By: Tim Ford | Updated: 2008-04-18 | Comments (39) | Related: More > Microsoft Access Integration
Thus far in this tips series on Access and SQL Server, we have created an ODBC Data Source Name (DSN) using the OLEDB driver for connecting to SQL Server 2000, as well as a System DSN to connect to a SQL Server 2005 instance using the new SNAC (SQL Native Client) driver. This was in preparation for using Microsoft Access as a front-end tool for a SQL Server 2005 database. Though Access can be considered a sub-par application by the relational database elitists, it can be a very capable alternative for querying data from SQL Server without the learning curve associated with Visual Studio. In some respects, it is the perfect tool for the casual business user who wants to drill into and share their data. So what's next?
In order to connect to Microsoft SQL Server from Microsoft Access you need to set up at least one Linked Table. This table is a pointer to a table in a SQL Server database that is associated with a pre-defined System ODBC Data Source Name (referred to as a DSN from this point forward). In truth, you have many options for setting up Linked Tables from Access; many RDBMSs (Relational Database Management Systems) and Microsoft Office applications for example - even SharePoint and Outlook are options for linking tables back to Microsoft Access. For the purpose of this tip however, we're going to focus exclusively on Microsoft SQL Server. The process from this point forward is compatible with all releases of SQL Server since version 7.0.
The first step in setting up a linked table is to navigate to the Linked Tables dialog in Access. From the menu bar, select File | Get External Data | Linked Tables as shown below:
By default, Microsoft Access will want to link to another Access database for it's Linked Table source. Browsing the 'Files of Type' pull-down menu on the bottom left of the interface will give you a general idea of just how broad of a scope is available for Linked Table sources. Since we are focusing on SQL Server as a data source, navigate down the list of 'Files of Type' options and select the 'ODBC Databases()' option. Then click the 'Link' button on the right of the interface.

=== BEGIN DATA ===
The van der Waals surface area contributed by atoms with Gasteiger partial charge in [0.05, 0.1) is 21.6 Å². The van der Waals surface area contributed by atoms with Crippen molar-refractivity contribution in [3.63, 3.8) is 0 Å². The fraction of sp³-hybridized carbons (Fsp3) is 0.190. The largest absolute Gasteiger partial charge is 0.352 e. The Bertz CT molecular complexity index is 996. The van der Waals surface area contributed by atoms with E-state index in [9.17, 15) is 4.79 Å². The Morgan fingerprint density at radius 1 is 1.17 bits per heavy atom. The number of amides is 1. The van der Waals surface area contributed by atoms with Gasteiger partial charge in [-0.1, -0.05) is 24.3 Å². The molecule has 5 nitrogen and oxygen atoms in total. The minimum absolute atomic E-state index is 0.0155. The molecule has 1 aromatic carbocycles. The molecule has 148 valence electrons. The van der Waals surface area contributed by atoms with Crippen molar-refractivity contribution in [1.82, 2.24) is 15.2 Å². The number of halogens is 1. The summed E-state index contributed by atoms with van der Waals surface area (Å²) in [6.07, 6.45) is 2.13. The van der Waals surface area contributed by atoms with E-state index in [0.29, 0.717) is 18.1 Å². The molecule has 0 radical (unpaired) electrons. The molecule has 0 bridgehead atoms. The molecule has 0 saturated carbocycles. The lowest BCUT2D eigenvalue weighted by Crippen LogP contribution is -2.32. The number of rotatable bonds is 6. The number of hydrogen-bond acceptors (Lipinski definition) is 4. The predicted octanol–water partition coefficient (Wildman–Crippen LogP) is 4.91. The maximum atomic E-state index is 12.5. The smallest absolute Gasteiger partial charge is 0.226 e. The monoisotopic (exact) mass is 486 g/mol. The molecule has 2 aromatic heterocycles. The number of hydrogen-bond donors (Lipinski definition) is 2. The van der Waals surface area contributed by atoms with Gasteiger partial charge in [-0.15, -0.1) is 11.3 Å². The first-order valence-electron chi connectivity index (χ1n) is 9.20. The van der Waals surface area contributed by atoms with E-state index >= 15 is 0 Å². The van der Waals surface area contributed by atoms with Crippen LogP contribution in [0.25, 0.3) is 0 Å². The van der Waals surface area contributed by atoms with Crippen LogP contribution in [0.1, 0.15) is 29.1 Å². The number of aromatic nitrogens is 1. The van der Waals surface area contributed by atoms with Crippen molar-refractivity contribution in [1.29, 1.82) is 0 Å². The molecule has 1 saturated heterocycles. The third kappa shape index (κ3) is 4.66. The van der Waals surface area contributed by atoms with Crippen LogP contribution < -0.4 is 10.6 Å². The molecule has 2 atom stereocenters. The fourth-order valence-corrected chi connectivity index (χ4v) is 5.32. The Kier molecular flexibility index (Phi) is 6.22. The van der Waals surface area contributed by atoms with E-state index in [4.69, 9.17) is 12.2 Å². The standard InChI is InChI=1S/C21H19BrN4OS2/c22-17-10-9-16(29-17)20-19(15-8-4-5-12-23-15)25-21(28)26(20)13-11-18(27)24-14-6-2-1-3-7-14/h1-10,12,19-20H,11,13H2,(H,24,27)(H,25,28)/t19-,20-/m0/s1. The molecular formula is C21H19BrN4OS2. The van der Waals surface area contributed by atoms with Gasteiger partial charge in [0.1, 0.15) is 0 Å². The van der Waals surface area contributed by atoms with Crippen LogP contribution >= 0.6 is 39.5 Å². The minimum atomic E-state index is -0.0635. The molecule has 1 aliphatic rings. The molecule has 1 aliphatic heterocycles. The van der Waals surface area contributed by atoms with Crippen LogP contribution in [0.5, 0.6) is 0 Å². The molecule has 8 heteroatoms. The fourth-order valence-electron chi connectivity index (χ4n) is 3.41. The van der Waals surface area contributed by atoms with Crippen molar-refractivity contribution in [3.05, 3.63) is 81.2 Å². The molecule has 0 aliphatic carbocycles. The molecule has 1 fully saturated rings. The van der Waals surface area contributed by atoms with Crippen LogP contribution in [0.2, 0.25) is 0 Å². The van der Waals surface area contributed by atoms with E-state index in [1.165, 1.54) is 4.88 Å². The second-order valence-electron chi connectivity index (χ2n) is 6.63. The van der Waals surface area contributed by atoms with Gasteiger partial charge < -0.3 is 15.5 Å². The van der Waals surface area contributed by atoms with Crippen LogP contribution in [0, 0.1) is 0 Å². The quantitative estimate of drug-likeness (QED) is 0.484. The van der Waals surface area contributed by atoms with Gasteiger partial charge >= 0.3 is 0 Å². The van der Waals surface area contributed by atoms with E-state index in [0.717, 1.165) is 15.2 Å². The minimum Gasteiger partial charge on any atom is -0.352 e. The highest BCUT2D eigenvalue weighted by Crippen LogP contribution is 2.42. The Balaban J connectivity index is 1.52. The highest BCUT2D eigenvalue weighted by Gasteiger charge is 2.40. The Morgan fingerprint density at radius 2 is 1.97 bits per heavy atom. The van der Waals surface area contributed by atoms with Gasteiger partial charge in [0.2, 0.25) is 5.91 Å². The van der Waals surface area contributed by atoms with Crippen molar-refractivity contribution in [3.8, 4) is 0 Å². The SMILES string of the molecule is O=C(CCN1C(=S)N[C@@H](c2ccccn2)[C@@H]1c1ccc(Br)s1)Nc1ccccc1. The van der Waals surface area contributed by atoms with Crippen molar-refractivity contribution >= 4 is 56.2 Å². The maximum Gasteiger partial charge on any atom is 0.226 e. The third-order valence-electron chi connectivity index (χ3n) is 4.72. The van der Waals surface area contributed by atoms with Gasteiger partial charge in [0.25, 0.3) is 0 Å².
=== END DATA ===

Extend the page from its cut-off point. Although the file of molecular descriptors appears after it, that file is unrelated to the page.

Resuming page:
After pressing the 'Link' button, you will be greeted with a dialog for selecting the DSN for linking to Access. If you have been following along on the previous tips in this series (Microsoft Access and SQL Server Integration and SQL Server SNAC Creation and Configuration) you will see a DSN that has been set up for a SQL Server 2005 database of your choosing. If not, you can create a new one now by clicking the 'New' button on the bottom right of the interface and following the procedures in SQL Server SNAC Creation and Configuration. Once you have either created or identified the proper SQL Server DSN, highlight it and click the 'OK' button.
When creating the DSN for this process, you configured it to use either SQL Server or Windows (Trusted) security. You will be prompted again at this point when attempting to make use of the DSN. Select the appropriate security measures to authenticate to the data source referenced in the DSN and click the 'OK' button.
If you have rights to the database associated with the DSN you will be presented with a listing of database objects (note that you are not limited to linking just to tables, but rather views and stored procedures are available options also). We are going to focus strictly on linking to SQL Server tables for this exercise. I am using Northwind as a database source in this tip, so you will see below that I have selected all tables except for the date-specific table 'Category Sales for 1997' in the tables listing on the interface.
Once selecting the 'OK' button on the previous screen you will be prompted to select a 'Unique Record Identifier' for each table. In a nutshell, you are being asked for the primary key for the table. If you are privy to this information please select the correct field because performance depends on it. If performance is not an issue, you may simply press the Cancel button throughout this process. The table linking will still complete successfully whether you set a Primary Key or not.
Once you have made your way through the previous step you will see a table listing similar to what is below. Make note that Microsoft Access' naming convention process will concatenate the RDBMS schema owner and RDBMS object name in the format of <schema>_<object_name>. You can rename the table in Access after linking and the link will not be broken. However, there will be some minor ramifications in doing so when it comes to using the Microsoft Linked Table Manager which will be highlighted in a future tip.
At this point you may utilize the linked tables as though they are native Access objects. You can create queries against them, report off of them, use them as the record source for Access forms and run Visual Basic for Applications (VBA) code against them.
- Review the other tips in this series on SQL Server interaction with Microsoft Access.
- Stay tuned for subsequent tips on creating SQL Pass-Through Queries in Microsoft Access and advanced usage of SQL record sources with Microsoft Access.
- Link one of your existing SQL databases to Access using the process outlined in this tip. Run some queries against it. What does performance look like? Be prepared to answer that question again once we build a pass-through query in our next tip.
Last Updated: 2008-04-18
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